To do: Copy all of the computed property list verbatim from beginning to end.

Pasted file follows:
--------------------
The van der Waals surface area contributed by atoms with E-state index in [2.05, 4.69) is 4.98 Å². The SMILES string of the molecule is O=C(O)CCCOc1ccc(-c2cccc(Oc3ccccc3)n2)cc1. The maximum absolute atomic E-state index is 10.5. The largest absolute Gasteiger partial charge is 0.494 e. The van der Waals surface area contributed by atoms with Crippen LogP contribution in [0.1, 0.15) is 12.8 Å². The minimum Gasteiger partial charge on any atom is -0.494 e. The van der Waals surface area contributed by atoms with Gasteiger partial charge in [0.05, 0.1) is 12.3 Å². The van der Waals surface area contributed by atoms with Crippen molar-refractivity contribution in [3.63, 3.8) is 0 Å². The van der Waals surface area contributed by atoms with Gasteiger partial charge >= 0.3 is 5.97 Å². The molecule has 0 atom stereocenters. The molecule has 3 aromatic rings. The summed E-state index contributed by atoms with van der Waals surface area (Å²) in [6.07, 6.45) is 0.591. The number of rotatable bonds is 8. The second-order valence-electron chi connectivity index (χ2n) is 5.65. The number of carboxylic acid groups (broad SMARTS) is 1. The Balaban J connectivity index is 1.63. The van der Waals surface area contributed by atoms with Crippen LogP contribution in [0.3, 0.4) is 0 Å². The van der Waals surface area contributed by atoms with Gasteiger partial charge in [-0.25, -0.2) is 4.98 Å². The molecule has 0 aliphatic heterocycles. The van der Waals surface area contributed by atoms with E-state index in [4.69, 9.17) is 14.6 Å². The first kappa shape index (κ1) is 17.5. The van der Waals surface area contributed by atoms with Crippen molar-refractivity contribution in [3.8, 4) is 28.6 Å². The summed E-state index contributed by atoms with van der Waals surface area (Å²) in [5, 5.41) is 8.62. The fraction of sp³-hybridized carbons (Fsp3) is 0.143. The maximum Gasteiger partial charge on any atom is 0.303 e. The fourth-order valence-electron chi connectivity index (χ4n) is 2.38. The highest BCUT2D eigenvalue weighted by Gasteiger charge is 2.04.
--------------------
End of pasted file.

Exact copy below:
The van der Waals surface area contributed by atoms with E-state index in [2.05, 4.69) is 4.98 Å². The SMILES string of the molecule is O=C(O)CCCOc1ccc(-c2cccc(Oc3ccccc3)n2)cc1. The maximum absolute atomic E-state index is 10.5. The largest absolute Gasteiger partial charge is 0.494 e. The van der Waals surface area contributed by atoms with Crippen LogP contribution in [0.1, 0.15) is 12.8 Å². The minimum Gasteiger partial charge on any atom is -0.494 e. The van der Waals surface area contributed by atoms with Gasteiger partial charge in [0.05, 0.1) is 12.3 Å². The van der Waals surface area contributed by atoms with Crippen molar-refractivity contribution in [3.63, 3.8) is 0 Å². The van der Waals surface area contributed by atoms with Gasteiger partial charge >= 0.3 is 5.97 Å². The molecule has 0 atom stereocenters. The molecule has 3 aromatic rings. The summed E-state index contributed by atoms with van der Waals surface area (Å²) in [6.07, 6.45) is 0.591. The number of rotatable bonds is 8. The second-order valence-electron chi connectivity index (χ2n) is 5.65. The number of carboxylic acid groups (broad SMARTS) is 1. The Balaban J connectivity index is 1.63. The van der Waals surface area contributed by atoms with Crippen LogP contribution in [0.3, 0.4) is 0 Å². The van der Waals surface area contributed by atoms with Gasteiger partial charge in [-0.25, -0.2) is 4.98 Å². The molecule has 0 aliphatic heterocycles. The van der Waals surface area contributed by atoms with E-state index in [4.69, 9.17) is 14.6 Å². The first kappa shape index (κ1) is 17.5. The van der Waals surface area contributed by atoms with Crippen molar-refractivity contribution in [3.8, 4) is 28.6 Å². The summed E-state index contributed by atoms with van der Waals surface area (Å²) in [5, 5.41) is 8.62. The fraction of sp³-hybridized carbons (Fsp3) is 0.143. The maximum Gasteiger partial charge on any atom is 0.303 e. The fourth-order valence-electron chi connectivity index (χ4n) is 2.38. The highest BCUT2D eigenvalue weighted by Gasteiger charge is 2.04.